O believers! Obey Allah and obey the messenger and those in authority among you. And if you dispute concerning anything, refer it to Allah and the Apostle, if you have faith in Allah and the Last Day. That is better and more favourable in outcome.

In the viewpoint of Quran, Olil'amr are infallible.  Otherwise, the verse above is a contradiction.  (that is, Oli'amr commands to something against the will of Allah and HIS messenger.)

It is unanimously agreed that the first three caliphs were not infallible.

You can judge by your self.

Edited by John Algar

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Wa Aleykum Salam Sister :)

I really admired your determination to become a Muslima. You must have faced a lot of challenges from your family and friends who do not like the idea of you, accepting Islam.However, no matter how hard they tried to discourage you, try to hold fast to your religion and continue praying to Allah (SWT) for his guidance.

Furthermore, you may come across some Muslims who are not nice (in the future).. I want you to know that their bad manners has nothing to do with islam... Islam in itself is a perfect religion, but the people practicing the religion are human beings afterall... They are prone to making all sorts of mistakes.. A religion must not be blamed just because some of its followers are rude..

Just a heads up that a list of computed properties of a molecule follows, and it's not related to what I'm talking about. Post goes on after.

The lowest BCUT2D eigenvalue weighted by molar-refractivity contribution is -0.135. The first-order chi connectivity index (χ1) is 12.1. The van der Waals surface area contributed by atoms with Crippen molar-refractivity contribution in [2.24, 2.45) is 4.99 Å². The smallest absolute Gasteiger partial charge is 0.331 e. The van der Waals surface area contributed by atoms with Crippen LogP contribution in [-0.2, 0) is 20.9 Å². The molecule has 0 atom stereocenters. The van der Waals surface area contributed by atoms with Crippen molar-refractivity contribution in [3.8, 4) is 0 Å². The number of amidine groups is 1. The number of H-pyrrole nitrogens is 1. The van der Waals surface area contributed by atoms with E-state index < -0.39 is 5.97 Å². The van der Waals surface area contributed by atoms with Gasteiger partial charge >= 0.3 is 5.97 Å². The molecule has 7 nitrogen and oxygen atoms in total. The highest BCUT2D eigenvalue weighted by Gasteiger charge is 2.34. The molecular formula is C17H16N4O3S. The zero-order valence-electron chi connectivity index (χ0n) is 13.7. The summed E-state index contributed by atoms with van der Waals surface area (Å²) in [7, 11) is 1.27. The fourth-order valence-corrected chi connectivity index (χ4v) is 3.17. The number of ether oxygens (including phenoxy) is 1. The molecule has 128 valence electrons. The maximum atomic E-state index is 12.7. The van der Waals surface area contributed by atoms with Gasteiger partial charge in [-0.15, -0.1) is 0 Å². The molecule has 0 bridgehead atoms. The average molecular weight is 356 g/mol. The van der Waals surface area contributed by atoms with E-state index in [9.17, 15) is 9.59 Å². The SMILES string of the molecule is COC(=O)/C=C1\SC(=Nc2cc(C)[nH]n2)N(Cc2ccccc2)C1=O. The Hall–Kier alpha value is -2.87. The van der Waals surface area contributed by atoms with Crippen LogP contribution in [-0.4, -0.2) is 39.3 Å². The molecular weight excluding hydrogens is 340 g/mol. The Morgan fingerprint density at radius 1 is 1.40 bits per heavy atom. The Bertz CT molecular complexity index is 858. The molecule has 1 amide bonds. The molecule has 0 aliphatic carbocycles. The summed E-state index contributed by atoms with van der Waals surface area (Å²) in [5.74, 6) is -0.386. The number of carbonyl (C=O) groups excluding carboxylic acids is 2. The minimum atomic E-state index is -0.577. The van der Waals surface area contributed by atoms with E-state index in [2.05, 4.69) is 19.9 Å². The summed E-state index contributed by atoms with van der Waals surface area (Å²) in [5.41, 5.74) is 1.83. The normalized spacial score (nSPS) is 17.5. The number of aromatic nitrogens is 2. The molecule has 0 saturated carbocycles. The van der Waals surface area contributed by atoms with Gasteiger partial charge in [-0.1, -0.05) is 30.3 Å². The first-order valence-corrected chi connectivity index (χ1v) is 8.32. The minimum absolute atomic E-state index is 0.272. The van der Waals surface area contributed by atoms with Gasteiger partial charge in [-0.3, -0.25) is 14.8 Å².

There are lots and lots of challenges in life which we all have to face in one way or the other... Those challenges are very hard to overcome. They'll make you want to give up everything... But then, if you have trust in Allah, He'll never let you give up. He'll make you stronger and stronger with every bit of hardship you face.

I agree with the fact that muslims are not suppose to accept sectarian names like that.. Such divisions would only make us weak & vulnerable in front of our real enemies... We should all stand together as muslims as long as we believe in Allah (SWT) and Rasul (SAW). 

With time, i hope you'll continue the search for truth which includes; reading about the history of our beloved Prophet (SAW) and his Ahlelbayt. May Allah bless you, guide you and assist us all in achieving the best of both worlds.

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Wa aleikum as salam wa rahmatullahi wa barakathu,

A wonderful story sister, so happy to have you here with us. May Allah (swt) raise you with Muhammad (saw) and Ahli Muhammad (as).